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Eleutherococcus Senticosus

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== Eleutherococcus Senticosus (Eleuthero Root) ==
== Eleutherococcus Senticosus (Eleuthero Root) ==
   
   
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Although no definite side effects are associated with the use of the Eleuthero root, there have been incidences that report of mild diarrhea and insomnia after the use of the substance. The substance is also not recommended for patients with high blood pressure and for pregnant women. Medical professionals also discourage the use of the Eleuthero root together with other medicines, which could possibly trigger unknown harmful side effects.  It is therefore wise to consult a herbalist beforehand.
Although no definite side effects are associated with the use of the Eleuthero root, there have been incidences that report of mild diarrhea and insomnia after the use of the substance. The substance is also not recommended for patients with high blood pressure and for pregnant women. Medical professionals also discourage the use of the Eleuthero root together with other medicines, which could possibly trigger unknown harmful side effects.  It is therefore wise to consult a herbalist beforehand.
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[http://www.naturalwellbeing.com/products/anxiety-and-stress-essentials-herbal-relaxation Anxiety & Stress Essentials - Herbal Relaxation]
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Latest revision as of 08:50, 5 June 2012

Eleutherococcus Senticosus (Eleuthero Root)

Eleutherococcus senticosus is a small woody shrub that belongs to the Araliaceae family. The plant is native to the Northeast Asian countries and is more commonly known as the Siberian Ginseng and Eleuthero Root.

Description

The Eleuthero Root is a woody herb that grows mostly in mixed forests. They form as low under growths, usually in tufts and around thickets and edges. It is a relative of the more popular Asian ginseng. The plant can grow up to 2 meters in length and has hard, woody stems. It thrives in a wide variety of habitats and soil types - from sandy to loamy. It can tolerate shaded to highly lit areas and even can grow in highly polluted environments. Flowers both have male and female sexes, which are termed as hermaphroditic.

History of the Eleuthero Root

As mentioned, the plant is mainly found in Northeastern Asia and has a long history of being used as an effective herbal medicine in Chinese culture. It is a common ingredient mentioned in many old Chinese herbal medicine books. The use of the herb in Chinese records dates back up to 2,000 years ago. The use of the herb was also recorded in ancient Russia, more particularly in the Siberian Taiga region.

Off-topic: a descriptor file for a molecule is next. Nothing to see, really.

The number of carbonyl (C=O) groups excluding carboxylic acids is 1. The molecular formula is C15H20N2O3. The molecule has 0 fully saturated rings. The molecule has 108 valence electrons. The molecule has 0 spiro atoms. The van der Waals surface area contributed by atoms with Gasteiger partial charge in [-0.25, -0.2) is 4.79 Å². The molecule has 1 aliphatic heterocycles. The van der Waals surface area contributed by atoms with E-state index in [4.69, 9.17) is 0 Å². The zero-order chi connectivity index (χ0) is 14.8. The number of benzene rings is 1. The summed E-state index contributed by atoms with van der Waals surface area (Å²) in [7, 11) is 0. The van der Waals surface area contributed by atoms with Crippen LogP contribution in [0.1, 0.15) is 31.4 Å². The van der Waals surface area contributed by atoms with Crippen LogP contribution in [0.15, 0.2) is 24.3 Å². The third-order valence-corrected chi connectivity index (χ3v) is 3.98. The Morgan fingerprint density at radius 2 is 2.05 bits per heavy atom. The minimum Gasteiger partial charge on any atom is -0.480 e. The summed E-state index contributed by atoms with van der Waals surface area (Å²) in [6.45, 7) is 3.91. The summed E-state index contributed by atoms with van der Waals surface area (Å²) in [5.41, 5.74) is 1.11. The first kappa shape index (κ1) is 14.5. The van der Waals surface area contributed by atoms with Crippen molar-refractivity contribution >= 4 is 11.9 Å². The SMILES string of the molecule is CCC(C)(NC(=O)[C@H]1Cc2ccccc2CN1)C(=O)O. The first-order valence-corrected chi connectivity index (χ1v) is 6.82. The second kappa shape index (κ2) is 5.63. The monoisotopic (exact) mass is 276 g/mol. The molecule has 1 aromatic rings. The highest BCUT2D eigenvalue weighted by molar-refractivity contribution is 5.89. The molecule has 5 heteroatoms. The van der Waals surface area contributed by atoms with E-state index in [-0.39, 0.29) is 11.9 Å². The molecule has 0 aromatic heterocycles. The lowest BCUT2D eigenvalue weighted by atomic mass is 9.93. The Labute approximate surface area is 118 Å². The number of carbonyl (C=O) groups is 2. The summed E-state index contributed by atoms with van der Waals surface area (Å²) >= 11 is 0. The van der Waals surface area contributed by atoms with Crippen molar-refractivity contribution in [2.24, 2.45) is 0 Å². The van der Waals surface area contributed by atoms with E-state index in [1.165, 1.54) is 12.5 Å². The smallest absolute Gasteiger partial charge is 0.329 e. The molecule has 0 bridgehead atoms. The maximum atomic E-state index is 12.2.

Ancient Uses of the Eleuthero Root

Chinese records reveal that the Eleuthero root was used primarily to treat common Colds, Flu and the more serious respiratory tract infections. The Chinese also believe that the herb can bring back vitality and balance to the body. In Russia, the root was used for the same purpose as well. It was ingested to improve the body's immune system and as a source of energy. The plant was generally unknown to Western medicine until recently.

Modern Uses of the Eleuthero Root

Because of the innovation of technology today, more and more health benefits are starting to be discovered from this diverse plant. Clinical studies have provided evidence of Eleuthero root being a good source of Energy. Because of this, they are used by Soviet Union athletes as a dietary supplement to help improve their performance on the field. The compound is also used as a Stress reliever and was one of the more popular treatments used to combat radiation sickness during the Chernobyl accident in Russia.

Also, it is now recognized as an effective treatment for Alzheimer's disease, ADHD, chronic fatigue syndrome, sore throat, common colds, diabetes, and influenza and is used support for chemotherapy. Studies have also revealed that there are active substances in the Eleuthero root which makes it an effective adaptogen - a substance that normalizes extreme conditions in the body. Further research has shown that it has great potential in treating AIDS, one of the top untreated diseases in the world, by increasing the number of cytotoxic T cells and helper cells in the body.

Warnings and Side effects of the Eleuthero Root

Although no definite side effects are associated with the use of the Eleuthero root, there have been incidences that report of mild diarrhea and insomnia after the use of the substance. The substance is also not recommended for patients with high blood pressure and for pregnant women. Medical professionals also discourage the use of the Eleuthero root together with other medicines, which could possibly trigger unknown harmful side effects. It is therefore wise to consult a herbalist beforehand.

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